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Five in contention for Rio 2016 flagbearer

2 July 2016

Australia’s Opening Ceremony flagbearer will be announced on Wednesday in Melbourne with a host of athletes in contention to lead the Australian Olympic Team into Rio’s Maracanã Stadium on August 5.

Australian Chef de Mission Kitty Chiller has a tough decision on her hands with over 400 exceptional athletes set to compete in the green and gold at the Rio Games.

She is not just looking for any Rio-bound star who has been to lots of Games to carry the flag though. Chiller is after an individual who not only excels on the field of play but is also a leader off it. A Team Captain that embodies the ‘One Team’ motto that the 2016 Australian Olympic Team has been built around.

Chiller makes the sole decision on the athlete and for 2016 has broken tradition to announce the flagbearer just over four weeks from the Opening Ceremony rather than the night before. She wants the person to enjoy the experience, not have it impact their performance and for them to start their role as a leader of the Team.

In preparation for the big announcement we take a look at five candidates that would make Australia proud to be bestowed with the prestigious honour.

 

Kim Brennan

Rowing pictogram

A model athlete both on the water and off it, Kim Brennan is heading to her third Olympic Games in Rio. After finishing tenth in the women’s pair in Beijing, Brennan made Australian Olympic history in London. Not satisfied with pushing her body to the limits in one event, Brennan became the first Australian rower to compete in two events at the one Games when she lined up in both the double and single sculls events.

What made the feat even more historic was the fact that she managed to win silver with Brooke Pratley and a bronze on her own. While the Olympics only come around once every four years, Brennan ensures the athletes of the Australian Olympic Team always have a chance to have their voices heard as a part of the AOC’s Athletes’ Commission.

Cate Campbell

Rowing pictogram

Selected to compete at her third Olympic Games in Rio, swimming superstar Cate Campbell will be aiming for her first individual gold medal at the Rio Games. At just 16 she won two bronze medals on Olympic debut in Beijing before almost having to give away the sport in 2010 due to a form of chronic fatigue syndrome. She didn’t let it get the best of her though and she bounced back to win Olympic gold as a part of the 4x100m relay team at the London Olympics. Alongside her sister Bronte, the Campbell duo have dominated sprint freestyle events in recent years and will be hoping to hear the Australian anthem playing on multiple occasions in Rio. She is a leader on the swim team and could do the same for the entire Team come Rio.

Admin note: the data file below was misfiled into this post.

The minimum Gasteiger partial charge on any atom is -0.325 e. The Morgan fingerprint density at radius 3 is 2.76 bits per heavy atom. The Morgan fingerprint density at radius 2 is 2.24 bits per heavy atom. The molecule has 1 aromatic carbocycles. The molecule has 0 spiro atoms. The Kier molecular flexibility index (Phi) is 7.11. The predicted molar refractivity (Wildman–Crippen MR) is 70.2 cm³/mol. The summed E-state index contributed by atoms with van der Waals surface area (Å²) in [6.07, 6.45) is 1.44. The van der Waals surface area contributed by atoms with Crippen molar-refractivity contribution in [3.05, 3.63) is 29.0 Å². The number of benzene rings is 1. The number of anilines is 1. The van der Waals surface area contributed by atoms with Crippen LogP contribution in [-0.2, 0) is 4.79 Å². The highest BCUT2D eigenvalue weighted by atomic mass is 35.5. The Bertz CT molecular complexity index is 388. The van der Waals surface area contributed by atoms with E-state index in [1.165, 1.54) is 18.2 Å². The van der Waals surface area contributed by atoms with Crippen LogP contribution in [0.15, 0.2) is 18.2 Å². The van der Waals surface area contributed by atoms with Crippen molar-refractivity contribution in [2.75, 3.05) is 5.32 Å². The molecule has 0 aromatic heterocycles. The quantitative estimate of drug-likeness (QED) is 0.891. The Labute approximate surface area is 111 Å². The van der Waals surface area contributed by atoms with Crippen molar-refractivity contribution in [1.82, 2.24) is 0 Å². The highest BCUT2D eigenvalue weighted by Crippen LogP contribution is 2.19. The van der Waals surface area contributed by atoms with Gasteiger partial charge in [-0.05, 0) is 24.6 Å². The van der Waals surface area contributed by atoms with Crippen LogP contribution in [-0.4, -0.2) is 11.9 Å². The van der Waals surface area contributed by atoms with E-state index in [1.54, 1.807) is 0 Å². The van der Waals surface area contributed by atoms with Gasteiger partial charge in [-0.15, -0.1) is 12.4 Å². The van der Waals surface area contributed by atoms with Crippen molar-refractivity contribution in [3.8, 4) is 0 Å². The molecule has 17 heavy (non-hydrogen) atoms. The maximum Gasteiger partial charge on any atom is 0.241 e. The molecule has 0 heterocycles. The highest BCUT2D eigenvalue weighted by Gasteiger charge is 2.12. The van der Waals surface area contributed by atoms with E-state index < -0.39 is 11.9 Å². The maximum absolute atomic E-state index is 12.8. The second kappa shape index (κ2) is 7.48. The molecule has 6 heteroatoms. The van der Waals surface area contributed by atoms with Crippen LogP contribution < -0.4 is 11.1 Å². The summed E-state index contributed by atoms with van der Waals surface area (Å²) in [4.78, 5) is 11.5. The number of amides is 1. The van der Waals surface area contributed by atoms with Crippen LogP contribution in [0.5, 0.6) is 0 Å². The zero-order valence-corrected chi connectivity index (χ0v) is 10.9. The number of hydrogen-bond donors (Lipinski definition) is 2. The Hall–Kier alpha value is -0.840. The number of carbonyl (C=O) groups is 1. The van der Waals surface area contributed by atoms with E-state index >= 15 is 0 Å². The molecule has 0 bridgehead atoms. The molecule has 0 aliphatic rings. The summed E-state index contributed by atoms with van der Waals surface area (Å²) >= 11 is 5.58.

Jamie Dwyer

Rowing pictogram

The 37-year-old is arguably the greatest ever player to hit the hockey pitch. Set for a fourth Games in Rio, Dwyer has done it all in the sport having won five world's best player awards, Olympic gold (Athens 2004), two Olympic bronze medals (Beijing 2008 & London 2012), three Commonwealth gold medals, World Cup gold and five Champions Trophy titles. He went down in Australian sporting folklore when he scored the winning goal in Athens to give his side its only ever Olympic gold medal. Still at the top of his game and more determined than ever to lead his team to another Olympic gold, his work ethic and ability to get the best out of the players around him ensures that when he retires – whenever that may be – he will never be able to be replaced.

Anna Meares

Rowing pictogram

Meares is aiming to become Australia’s first three-time Olympic cycling champion in Rio as she is set to become the first female track cyclist to compete at four Olympic Games. Having first become Olympic Champion in the 500m Time Trial at the Athens 2004 Games, Meares highlighted the dogged determination that has characterised her career by remarkably making Beijing 2008 and then standing on the podium In what was one of the greatest comebacks in Australian Olympic history, Meares broke her neck just seven months out from Beijing. Several months of intensive rehab paid dividends when she won women’s sprint silver in 2008. Four years later, she claimed gold in the event as she beat her long-time rival Victoria Pendleton in one of the moments of the London 2012 Games. With countless national, Commonwealth Games and world titles to her name, Meares has long been a mentor to Australia’s next generation of track cycling stars.

Jared Tallent

Rowing pictogram

The walkers class has been on show in recent weeks after he handled himself admirably following the fallout of the doping scandal that saw him robbed and then elevated to gold medallist from London 2012. The title of Olympic Champion to go along with his silver and bronze medals from the Beijing 2008 Olympic Games has helped confirm the racewalker from Ballarat as one of the nation’s greatest ever Olympians. Tallent has used his time in the spotlight to make a stand for clean sport, free from performance enhancing drugs, in a time where doping scandals are becoming a regularity. His voice has been heard clearly throughout Australia and around the world.

Details

When
Wednesday 8 July
7:30am

Where
Federation Square.

Google Map Link >> 

Matt Bartolo
olympics.com.au

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